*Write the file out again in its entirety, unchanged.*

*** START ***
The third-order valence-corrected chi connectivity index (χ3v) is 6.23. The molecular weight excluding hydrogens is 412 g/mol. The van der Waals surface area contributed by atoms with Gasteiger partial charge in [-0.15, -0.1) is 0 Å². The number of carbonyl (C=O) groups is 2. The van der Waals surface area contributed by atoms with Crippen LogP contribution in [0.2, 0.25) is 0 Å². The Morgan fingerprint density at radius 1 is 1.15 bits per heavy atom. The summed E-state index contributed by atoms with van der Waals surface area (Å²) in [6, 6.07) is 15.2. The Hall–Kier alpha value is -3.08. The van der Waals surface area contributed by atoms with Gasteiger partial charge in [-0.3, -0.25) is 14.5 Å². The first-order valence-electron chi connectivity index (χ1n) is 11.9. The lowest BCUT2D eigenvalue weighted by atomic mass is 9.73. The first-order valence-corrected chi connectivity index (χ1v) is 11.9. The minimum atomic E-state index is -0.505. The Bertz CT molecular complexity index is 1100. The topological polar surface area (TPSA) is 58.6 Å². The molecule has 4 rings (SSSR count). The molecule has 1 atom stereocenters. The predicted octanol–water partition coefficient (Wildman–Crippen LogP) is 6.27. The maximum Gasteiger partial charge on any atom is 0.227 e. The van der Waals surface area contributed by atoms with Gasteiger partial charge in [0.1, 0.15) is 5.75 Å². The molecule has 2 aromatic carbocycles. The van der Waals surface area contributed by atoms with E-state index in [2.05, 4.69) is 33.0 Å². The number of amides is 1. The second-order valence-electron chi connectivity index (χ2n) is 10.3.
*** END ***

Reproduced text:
The third-order valence-corrected chi connectivity index (χ3v) is 6.23. The molecular weight excluding hydrogens is 412 g/mol. The van der Waals surface area contributed by atoms with Gasteiger partial charge in [-0.15, -0.1) is 0 Å². The number of carbonyl (C=O) groups is 2. The van der Waals surface area contributed by atoms with Crippen LogP contribution in [0.2, 0.25) is 0 Å². The Morgan fingerprint density at radius 1 is 1.15 bits per heavy atom. The summed E-state index contributed by atoms with van der Waals surface area (Å²) in [6, 6.07) is 15.2. The Hall–Kier alpha value is -3.08. The van der Waals surface area contributed by atoms with Gasteiger partial charge in [-0.3, -0.25) is 14.5 Å². The first-order valence-electron chi connectivity index (χ1n) is 11.9. The lowest BCUT2D eigenvalue weighted by atomic mass is 9.73. The first-order valence-corrected chi connectivity index (χ1v) is 11.9. The minimum atomic E-state index is -0.505. The Bertz CT molecular complexity index is 1100. The topological polar surface area (TPSA) is 58.6 Å². The molecule has 4 rings (SSSR count). The molecule has 1 atom stereocenters. The predicted octanol–water partition coefficient (Wildman–Crippen LogP) is 6.27. The maximum Gasteiger partial charge on any atom is 0.227 e. The van der Waals surface area contributed by atoms with Gasteiger partial charge in [0.1, 0.15) is 5.75 Å². The molecule has 2 aromatic carbocycles. The van der Waals surface area contributed by atoms with E-state index in [2.05, 4.69) is 33.0 Å². The number of amides is 1. The second-order valence-electron chi connectivity index (χ2n) is 10.3.